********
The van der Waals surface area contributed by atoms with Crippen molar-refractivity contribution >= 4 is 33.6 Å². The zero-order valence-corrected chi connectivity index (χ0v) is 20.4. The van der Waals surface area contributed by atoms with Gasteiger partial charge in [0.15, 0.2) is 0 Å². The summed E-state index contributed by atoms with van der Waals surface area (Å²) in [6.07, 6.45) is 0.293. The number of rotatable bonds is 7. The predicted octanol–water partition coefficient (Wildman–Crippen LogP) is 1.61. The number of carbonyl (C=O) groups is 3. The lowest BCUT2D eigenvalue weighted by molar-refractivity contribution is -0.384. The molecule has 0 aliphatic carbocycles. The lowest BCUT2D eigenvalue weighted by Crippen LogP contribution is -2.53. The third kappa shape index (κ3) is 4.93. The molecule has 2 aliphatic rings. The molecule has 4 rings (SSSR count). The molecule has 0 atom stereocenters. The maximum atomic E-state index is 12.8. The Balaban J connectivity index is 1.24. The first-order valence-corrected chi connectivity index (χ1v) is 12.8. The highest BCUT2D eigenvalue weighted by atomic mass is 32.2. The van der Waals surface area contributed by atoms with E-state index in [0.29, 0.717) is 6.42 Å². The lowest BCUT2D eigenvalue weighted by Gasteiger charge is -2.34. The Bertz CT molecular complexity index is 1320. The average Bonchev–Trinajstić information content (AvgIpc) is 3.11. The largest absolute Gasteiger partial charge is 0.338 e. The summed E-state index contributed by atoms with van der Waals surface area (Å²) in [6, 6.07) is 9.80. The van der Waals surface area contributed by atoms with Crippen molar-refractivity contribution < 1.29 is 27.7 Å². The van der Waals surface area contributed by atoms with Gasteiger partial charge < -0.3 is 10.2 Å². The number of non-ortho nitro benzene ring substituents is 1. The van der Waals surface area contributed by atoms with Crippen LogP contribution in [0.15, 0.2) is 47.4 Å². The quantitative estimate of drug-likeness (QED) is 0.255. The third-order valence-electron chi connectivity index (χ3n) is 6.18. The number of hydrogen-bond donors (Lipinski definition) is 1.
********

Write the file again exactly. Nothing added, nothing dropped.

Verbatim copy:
The van der Waals surface area contributed by atoms with Crippen molar-refractivity contribution >= 4 is 33.6 Å². The zero-order valence-corrected chi connectivity index (χ0v) is 20.4. The van der Waals surface area contributed by atoms with Gasteiger partial charge in [0.15, 0.2) is 0 Å². The summed E-state index contributed by atoms with van der Waals surface area (Å²) in [6.07, 6.45) is 0.293. The number of rotatable bonds is 7. The predicted octanol–water partition coefficient (Wildman–Crippen LogP) is 1.61. The number of carbonyl (C=O) groups is 3. The lowest BCUT2D eigenvalue weighted by molar-refractivity contribution is -0.384. The molecule has 0 aliphatic carbocycles. The lowest BCUT2D eigenvalue weighted by Crippen LogP contribution is -2.53. The third kappa shape index (κ3) is 4.93. The molecule has 2 aliphatic rings. The molecule has 4 rings (SSSR count). The molecule has 0 atom stereocenters. The maximum atomic E-state index is 12.8. The Balaban J connectivity index is 1.24. The first-order valence-corrected chi connectivity index (χ1v) is 12.8. The highest BCUT2D eigenvalue weighted by atomic mass is 32.2. The van der Waals surface area contributed by atoms with E-state index in [0.29, 0.717) is 6.42 Å². The lowest BCUT2D eigenvalue weighted by Gasteiger charge is -2.34. The Bertz CT molecular complexity index is 1320. The average Bonchev–Trinajstić information content (AvgIpc) is 3.11. The largest absolute Gasteiger partial charge is 0.338 e. The summed E-state index contributed by atoms with van der Waals surface area (Å²) in [6, 6.07) is 9.80. The van der Waals surface area contributed by atoms with Crippen molar-refractivity contribution < 1.29 is 27.7 Å². The van der Waals surface area contributed by atoms with Gasteiger partial charge < -0.3 is 10.2 Å². The number of non-ortho nitro benzene ring substituents is 1. The van der Waals surface area contributed by atoms with Crippen LogP contribution in [0.15, 0.2) is 47.4 Å². The quantitative estimate of drug-likeness (QED) is 0.255. The third-order valence-electron chi connectivity index (χ3n) is 6.18. The number of hydrogen-bond donors (Lipinski definition) is 1.